Foster Failures

We constantly say to our girls that we want them to try stuff and not be afraid of failure. Well, we did it. We tried fostering a dog from the Williamson County Animal Center, and we failed. Big time with a big dog.

Over the weekend of May 8th, Aspen, Oakley, and I went to Sevierville for a volleyball tournament. Another weekend of dividing and conquering as Lou had a soccer tournament at home. Tim and Lou have been volunteering at the animal center and decided it would be the perfect weekend to foster a dog. They got a brindle Great Dane mix named Zeus in between the 2 Saturday soccer games with plans to take him back on Monday morning.

All Saturday afternoon I received text updates from Tim on how well it was going along with cute pictures. Until that evening, when I got a text that started with, “Things have taken a turn for the worst.” My stomach dropped as I read that they were in the Vanderbilt Childrens’ ER awaiting a plastic surgeon. Tim saw the whole incident – was right there – as Lou and Zeus were lying together on the gymnastics mat in the barn. Zeus was falling asleep and got startled either by Lou or by his own dream. Zeus quickly jerked and basically collided open mouth with Lou’s face. More of a hit or punch than a bite, which explains her black eye. Just a truly horrible accident. Even the ER doctors said they’ve never seen a Great Dane bite.

16 shots to numb, 12 stitches, 5 hours in the ER, 3 facial wounds, 1 tough girl still in love 1 with sweet dog.

Lou’s love for Zeus is undiminished. In fact, it’s grown. Maybe that’s what forgiveness does.

Lou even petted him when she got home from the ER. Granted, she is a bit more cautious (but not overly so – just appropriately so) and is learning to read him better. He really does bring her (and all of us) such joy. Even Aspen and Oakley insist on walking him to the bus stop each morning. I still feel majorly conflicted each time I look at her face. I’ve been a hot mess of emotions this week. When we got home on Sunday night, I was so ready to hate Zeus, but I couldnt. The Gentle Giant wouldn’t let me. Nor would Lou. I’ve learned a lot from my youngest child this week.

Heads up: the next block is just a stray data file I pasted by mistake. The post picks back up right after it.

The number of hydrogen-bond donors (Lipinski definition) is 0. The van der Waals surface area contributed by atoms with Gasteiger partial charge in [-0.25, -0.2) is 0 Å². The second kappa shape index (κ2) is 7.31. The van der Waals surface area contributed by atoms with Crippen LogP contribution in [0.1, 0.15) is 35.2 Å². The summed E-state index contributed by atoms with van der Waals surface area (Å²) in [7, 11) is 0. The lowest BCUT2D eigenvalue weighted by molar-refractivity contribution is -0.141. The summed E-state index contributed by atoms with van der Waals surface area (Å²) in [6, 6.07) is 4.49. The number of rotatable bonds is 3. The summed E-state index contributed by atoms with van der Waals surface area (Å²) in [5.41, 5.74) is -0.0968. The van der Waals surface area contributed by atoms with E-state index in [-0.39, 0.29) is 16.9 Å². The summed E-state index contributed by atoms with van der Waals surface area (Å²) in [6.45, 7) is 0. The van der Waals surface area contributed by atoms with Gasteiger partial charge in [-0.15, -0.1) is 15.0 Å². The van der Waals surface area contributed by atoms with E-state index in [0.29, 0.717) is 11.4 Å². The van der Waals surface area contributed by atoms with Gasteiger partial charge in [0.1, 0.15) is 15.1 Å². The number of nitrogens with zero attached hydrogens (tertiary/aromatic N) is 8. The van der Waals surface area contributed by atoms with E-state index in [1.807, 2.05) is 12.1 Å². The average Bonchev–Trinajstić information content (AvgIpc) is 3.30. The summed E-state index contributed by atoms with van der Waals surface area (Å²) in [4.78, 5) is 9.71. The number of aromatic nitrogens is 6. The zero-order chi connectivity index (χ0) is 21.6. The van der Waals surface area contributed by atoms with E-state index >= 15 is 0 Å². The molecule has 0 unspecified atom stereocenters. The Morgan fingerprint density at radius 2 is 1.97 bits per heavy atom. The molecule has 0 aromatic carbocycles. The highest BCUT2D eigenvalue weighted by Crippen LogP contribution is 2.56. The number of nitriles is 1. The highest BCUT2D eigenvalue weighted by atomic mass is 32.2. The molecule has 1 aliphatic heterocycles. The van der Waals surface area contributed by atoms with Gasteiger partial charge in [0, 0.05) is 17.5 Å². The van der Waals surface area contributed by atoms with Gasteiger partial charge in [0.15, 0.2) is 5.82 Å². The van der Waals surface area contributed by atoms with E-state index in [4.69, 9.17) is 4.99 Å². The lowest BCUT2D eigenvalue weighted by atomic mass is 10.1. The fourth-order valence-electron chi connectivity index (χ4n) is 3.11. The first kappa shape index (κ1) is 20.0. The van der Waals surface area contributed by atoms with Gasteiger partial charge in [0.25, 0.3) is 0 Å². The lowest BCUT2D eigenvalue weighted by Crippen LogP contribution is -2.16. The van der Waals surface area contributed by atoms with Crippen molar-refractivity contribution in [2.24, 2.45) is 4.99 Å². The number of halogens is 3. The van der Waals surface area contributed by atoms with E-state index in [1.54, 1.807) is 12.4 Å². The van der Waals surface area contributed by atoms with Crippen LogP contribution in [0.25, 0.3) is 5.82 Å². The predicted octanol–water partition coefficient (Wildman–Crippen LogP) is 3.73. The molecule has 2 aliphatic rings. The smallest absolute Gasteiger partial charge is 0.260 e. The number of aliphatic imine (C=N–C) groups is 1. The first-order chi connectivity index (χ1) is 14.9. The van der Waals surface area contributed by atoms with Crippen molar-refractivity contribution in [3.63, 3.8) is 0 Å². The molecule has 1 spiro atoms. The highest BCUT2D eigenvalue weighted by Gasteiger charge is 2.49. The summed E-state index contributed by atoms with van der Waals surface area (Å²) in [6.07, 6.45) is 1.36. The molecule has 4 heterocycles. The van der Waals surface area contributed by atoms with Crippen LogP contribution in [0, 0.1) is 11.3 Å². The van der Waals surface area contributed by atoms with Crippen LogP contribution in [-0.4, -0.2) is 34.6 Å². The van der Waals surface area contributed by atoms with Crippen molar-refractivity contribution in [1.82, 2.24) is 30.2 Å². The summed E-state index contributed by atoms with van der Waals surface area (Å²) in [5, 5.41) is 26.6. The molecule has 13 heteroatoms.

Lou sings to him so sweetly and he lovingly puts his head on her lap. When we tucked her in Tuesday night, she said she needed a new heart because hers was too full! (Mine, too.) How do you say no to that? Well, we couldn’t and so we adopted him on Thursday. 

When he went to sign the papers, Tim learned that his previous owner lived in an RV and travelled around the country, which may explain why Zeus is so friendly and good with people. We wonder if his old owner was a big man because he took an instant liking to Tim. Zeus is about 5 years old (Danes only live to around 8 on average), weighs 80 pounds, and is on the smaller side for a Great Dane but is still taller than me when we’re both sitting on the ground. He’s well-trained – will sit, come, stay on command. 

If you would have asked me a week ago if I wanted a dog, I would have said, “No.” If you had asked if I wanted an inside dog, I would have said, “Hell, no!” But as I write this he’s asleep across from me in our den. As Tim likes to point out, when you say “Hey, Zeus!” it sounds like “Jesus” in Spanish, which is appropriate since we all think he walks on water.

Zeus is home. We’re foster failures and couldn’t be happier (or crazier!). Life interrupted, indeed.

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